Taking a trip down memory aisle

© Lissdoc | Dreamstime Stock Photos & Stock Free Images

© Lissdoc | Dreamstime Stock Photos & Stock Free Images

For better or for worse, the pictures of our past only tell part of our stories.

Weddings and high school dances — certain life events feel more like scrapbook pages in the making than actual experiences. The excitement builds with the planning, like a movie score playing in the background leading up to these special days.

While the vision of perfection varies widely from bride to bride, almost every woman I’ve ever known (myself included) has a dream of the perfect wedding. There’s the cake, the flowers, the bridesmaids, the groom (a mere supporting player), and then there’s the dress.

To my knowledge, I am the only person in the universe ever to have bought the very first wedding dress I tried on.

I had to try on another 3,781 dresses to verify that the first one was perfect, but that’s beside the point. I knew exactly how I wanted to look on my wedding day (like myself, only perfect) and would have gone to the ends of the Earth to find the dress that would magically play up my assets while hiding my imperfections. My mom, my sister and I went to all 347 bridal salons between Santa Barbara and Orange County before buying that very first dress back at Rumours right here in town. I recently re-experienced some of that “finding-the-perfect-wedding-dress frenzy” with our art director, Andrea Harbour, who is getting married in the Bahamas this weekend. After staking out every bridal boutique between San Diego and San Francisco (and a few in her hometown of Dallas), Andrea finally found the Monique Lhuillier gown of her dreams and was able to order it from Rumours.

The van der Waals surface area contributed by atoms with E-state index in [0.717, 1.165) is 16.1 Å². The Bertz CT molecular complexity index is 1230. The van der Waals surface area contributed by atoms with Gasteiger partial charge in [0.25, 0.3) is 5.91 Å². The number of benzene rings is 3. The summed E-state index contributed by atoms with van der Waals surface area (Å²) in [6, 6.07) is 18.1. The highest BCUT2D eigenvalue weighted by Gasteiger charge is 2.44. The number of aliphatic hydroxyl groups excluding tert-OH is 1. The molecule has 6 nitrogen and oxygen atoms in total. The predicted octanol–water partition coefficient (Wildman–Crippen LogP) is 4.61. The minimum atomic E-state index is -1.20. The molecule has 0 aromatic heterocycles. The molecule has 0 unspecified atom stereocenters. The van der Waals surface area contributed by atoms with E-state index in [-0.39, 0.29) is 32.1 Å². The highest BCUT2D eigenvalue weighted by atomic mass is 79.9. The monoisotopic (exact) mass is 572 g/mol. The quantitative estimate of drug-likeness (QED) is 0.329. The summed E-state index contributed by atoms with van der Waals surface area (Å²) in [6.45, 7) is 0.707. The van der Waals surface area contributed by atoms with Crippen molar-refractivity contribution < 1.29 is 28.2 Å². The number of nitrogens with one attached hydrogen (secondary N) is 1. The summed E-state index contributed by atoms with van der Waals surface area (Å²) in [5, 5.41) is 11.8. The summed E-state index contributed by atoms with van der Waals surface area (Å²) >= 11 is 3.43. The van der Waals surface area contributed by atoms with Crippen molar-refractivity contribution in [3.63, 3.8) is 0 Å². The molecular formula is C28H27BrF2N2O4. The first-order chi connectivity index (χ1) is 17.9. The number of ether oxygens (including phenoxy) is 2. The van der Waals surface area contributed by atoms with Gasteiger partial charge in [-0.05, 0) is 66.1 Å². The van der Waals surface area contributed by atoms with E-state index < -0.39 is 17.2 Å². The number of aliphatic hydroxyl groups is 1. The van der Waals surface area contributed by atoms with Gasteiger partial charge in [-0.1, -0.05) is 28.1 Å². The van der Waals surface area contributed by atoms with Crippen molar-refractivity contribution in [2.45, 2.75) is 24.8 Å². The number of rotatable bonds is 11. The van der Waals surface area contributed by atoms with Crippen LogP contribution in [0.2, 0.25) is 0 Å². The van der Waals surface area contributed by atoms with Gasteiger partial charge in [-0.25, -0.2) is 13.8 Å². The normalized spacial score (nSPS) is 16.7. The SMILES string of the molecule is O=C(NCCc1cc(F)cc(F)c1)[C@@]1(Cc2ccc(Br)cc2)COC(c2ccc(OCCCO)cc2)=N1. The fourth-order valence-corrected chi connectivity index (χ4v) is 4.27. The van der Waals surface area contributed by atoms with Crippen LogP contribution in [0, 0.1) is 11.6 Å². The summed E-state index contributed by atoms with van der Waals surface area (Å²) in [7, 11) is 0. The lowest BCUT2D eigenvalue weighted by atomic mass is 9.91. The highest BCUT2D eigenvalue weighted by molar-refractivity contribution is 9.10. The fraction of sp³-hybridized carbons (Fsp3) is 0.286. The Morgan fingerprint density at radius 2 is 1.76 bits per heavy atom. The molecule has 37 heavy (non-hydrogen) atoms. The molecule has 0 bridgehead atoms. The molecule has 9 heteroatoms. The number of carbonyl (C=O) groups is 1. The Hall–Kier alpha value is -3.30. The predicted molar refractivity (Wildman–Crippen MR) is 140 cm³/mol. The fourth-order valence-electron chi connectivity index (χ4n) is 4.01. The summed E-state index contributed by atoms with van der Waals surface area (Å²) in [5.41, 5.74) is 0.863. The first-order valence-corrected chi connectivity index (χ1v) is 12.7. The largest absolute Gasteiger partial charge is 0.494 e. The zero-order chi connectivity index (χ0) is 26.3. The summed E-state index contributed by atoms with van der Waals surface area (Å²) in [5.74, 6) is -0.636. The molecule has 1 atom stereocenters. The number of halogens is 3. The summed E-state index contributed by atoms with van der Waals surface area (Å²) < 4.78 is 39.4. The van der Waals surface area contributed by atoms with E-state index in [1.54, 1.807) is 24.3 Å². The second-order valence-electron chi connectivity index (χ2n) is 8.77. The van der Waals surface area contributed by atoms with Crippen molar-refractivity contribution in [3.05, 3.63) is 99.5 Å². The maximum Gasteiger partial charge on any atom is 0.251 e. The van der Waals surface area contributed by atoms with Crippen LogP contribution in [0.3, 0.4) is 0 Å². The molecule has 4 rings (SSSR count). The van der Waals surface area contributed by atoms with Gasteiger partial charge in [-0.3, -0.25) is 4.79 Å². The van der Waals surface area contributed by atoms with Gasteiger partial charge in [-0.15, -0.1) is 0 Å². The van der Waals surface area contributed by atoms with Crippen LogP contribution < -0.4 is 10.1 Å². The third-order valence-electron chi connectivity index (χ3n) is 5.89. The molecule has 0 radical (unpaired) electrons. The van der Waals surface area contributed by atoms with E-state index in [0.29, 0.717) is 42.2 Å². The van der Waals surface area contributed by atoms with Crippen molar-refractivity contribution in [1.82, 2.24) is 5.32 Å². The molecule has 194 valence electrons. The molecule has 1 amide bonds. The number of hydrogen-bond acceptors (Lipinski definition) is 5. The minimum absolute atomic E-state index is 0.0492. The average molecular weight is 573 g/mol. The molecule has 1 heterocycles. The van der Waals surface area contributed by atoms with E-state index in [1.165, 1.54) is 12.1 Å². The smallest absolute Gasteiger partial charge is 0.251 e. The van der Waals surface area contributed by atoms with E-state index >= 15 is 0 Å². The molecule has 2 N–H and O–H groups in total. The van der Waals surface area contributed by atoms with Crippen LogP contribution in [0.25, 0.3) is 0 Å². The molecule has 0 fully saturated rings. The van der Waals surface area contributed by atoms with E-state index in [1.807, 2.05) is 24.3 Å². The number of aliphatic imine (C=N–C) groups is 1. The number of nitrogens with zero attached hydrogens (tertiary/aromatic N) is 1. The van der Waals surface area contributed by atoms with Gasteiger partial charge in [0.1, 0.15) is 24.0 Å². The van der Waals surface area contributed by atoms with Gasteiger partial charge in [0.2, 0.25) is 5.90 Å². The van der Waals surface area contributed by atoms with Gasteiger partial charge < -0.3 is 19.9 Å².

I think all of us at the Beacon got a lump in our throats when she had her final fitting last Wednesday. The fitting occurred in our conference room. On deadline.

By the way, if you found her garter belt in your paper, could you please return it? Thanks.

I know Andrea will remember the dress, and the fact that her original destination was taken out by Hurricane Ivan. I hope she’ll also remember the way the skirt felt swirling around her feet, the sound of the ocean in the background, the pink sand in her toes, and the way her soon-to-be husband Rich looks the first time he sees her in that once-in-a-lifetime white confection.

Shopping for the perfect dress is part of the buildup to those big days, the ones we take all the pictures of. Pictures that we stuff into boxes and swear we’ll put into albums real soon.

While Andrea’s walking down the aisle a continent away, the San Marcos High homecoming princesses will be showing off their own dresses as they’re escorted onto the field Friday night. My first homecoming dress was a horror in dusty rose taffeta, but still a step up from the emerald green Quiana number in my junior year.

Have you seen what high school girls wear to homecoming lately? It’s appalling. Classic black cocktail dresses. Tasteful designer sheathes. What kind of embarrassment-free memories are these poor girls creating for themselves?

If they can’t share my tortured fashion memories of crimped hair and day-glow eye shadow, then hopefully Carmel Aguirre-Kolb, Kaitland Ely, Alma Flores, Katie Levien and Sarah McGinnis will remember the sounds of their classmates cheering, the October nip in the air, and those looks of awe and pride on their fathers’ faces as they escort them to the 50-yard line.

And when they get to the homecoming dance, I hope they remember the details. The music, the room decorations, how beautiful their friends look in their too-grown-up dresses and the look in mom’s eyes when you introduce her to your date. In short, all the stuff you can’t see in the cheesy photos in front of the fireplace and the even cheesier photos in front of that fake sunset background at the dance.

It’s the story behind the pictures that make the real memories.

And I promise to get it all in my album tomorrow. No, really.


Having caught nostalgia fever, loyal Royal Leslie Dinaberg will be spending time with her yearbooks this homecoming weekend.

She can be contacted at email

Originally published in South Coast Beacon on October 7, 2004.

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